[Bf-committers] Camera, displacement and normals
Wed, 21 Jan 2004 12:14:51 +0100
Builtin panorama render works fine for your file:
http://www.blender.org/bf/pano1.jpg (your file, "Pano", 2 parts)
bump and a "Sun" lamp don't work well, here's a lamp:
and the real power is setting the slices small, and render more parts:
If you want 360 degree panoramas of environments look good, you have to =20=
allow such nice curved lines, works excellent for panning. In NeoGeo =20
days, we used it for the LostRide game, which had wide panorama views =20=
of a 'ride', and allowed the viewer to look around about 180 degrees.
I didn't check why individual renderings don't work... maybe 90 degree =20=
slices with a Sun and an extreme wide-angle lens can cause some errors? =20=
Don't have time now to dive into this, with the official method (Pano) =20=
On Wednesday, Jan 21, 2004, at 09:31 Europe/Amsterdam, Gregor M=FCckl =20=
> Am Wednesday 21 January 2004 03:15 schrieb Robert Wenzlaff:
>> On Tuesday 20 January 2004 09:38, Gregor M=FCckl wrote:
>>> I'm currently in the process of building a game engine which allows =20=
>>> player to look at panoramas, with viewing angles of 180 degrees in =20=
>>> vertical direction and 360 degrees in the horizontal direction.
>>> I am able to render these panoramas within blender with a small =20
>>> trick: I
>>> use a camera fov of 90 degrees and render 6 images - two along each
>>> coordinate axis - and project them onto a cube which is rendered in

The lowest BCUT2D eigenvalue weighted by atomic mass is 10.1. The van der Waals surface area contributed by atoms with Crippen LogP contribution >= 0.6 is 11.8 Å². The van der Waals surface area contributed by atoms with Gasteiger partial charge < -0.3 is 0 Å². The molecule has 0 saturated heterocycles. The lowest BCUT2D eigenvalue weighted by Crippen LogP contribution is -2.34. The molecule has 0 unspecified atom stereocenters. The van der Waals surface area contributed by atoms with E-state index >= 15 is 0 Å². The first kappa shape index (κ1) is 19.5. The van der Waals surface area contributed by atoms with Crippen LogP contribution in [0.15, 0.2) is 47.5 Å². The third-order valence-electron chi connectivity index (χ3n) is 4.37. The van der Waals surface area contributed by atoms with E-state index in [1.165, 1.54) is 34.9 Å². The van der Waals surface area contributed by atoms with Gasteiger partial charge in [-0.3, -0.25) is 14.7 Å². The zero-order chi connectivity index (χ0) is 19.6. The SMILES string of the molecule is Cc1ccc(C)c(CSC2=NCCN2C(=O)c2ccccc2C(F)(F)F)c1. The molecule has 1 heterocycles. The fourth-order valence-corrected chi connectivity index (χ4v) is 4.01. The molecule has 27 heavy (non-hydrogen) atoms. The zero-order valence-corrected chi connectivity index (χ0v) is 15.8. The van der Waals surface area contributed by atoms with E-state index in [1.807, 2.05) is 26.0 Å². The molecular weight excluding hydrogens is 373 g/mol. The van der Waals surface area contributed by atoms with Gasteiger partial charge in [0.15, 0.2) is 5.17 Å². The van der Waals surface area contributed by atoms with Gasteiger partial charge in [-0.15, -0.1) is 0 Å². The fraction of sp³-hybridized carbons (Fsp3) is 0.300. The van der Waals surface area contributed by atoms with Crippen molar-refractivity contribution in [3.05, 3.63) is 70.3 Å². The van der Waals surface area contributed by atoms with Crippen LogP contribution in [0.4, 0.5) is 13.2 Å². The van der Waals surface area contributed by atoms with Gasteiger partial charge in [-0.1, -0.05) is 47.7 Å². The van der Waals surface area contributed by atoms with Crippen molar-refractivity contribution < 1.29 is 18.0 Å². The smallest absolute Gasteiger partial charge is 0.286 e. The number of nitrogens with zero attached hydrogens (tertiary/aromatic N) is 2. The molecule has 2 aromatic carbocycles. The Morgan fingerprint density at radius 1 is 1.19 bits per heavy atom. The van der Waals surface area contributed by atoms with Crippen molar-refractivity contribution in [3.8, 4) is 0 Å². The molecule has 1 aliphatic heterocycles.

>>> realtime. This method works quite good.
>>> Obviously, the rendered images must fit together seamlessly to =
>>> this illusion. However, I discovered, that when mapping texture =20
>>> onto the displacement or normal of a material, the images won't fit =20=
>>> expected. This is quite disappointing because of this these features
>>> aren't available to the artists working on this game.
>>> Why is this? Does blender's renderer use the camera front vector =20
>>> of the ray direction for this? With a field of view of 90 degrees =
>>> angle between these gets to 45 degrees at the edge centers and even
>>> greater than this at the corners of the image. This would explain =
>>> effects I'm seeing.
>>> Is there a reason for doing it the way it is done right now? Would =20=
>>> it be
>>> a big deal to alter this behaviour?
>> It may have been related to the normal flipping, or I may not quite
>> understand the steps to recreate this. But after the last commit, I =20=
>> these two images with the camera at the origin, and rotated 90 =
>> between #1 and #2.
>> Pasting them together, I see no seam
>> Robert Wenzlaff
> Thanks for your effort. This is indeed quite strange then. I do see =20=
> seams when
> I render in blender. I've created an example of what I try to do in =20=
> (using yafray as renderer turns out to work, btw).
> The scene is
> The created images are:
> If I put the images together I clearly see a seam:
> The two camera positions which I used for this test are stored as keys =
> frame 1 and 2.
> Bf-committers mailing list
Ton Roosendaal Blender Foundation firstname.lastname@example.org =20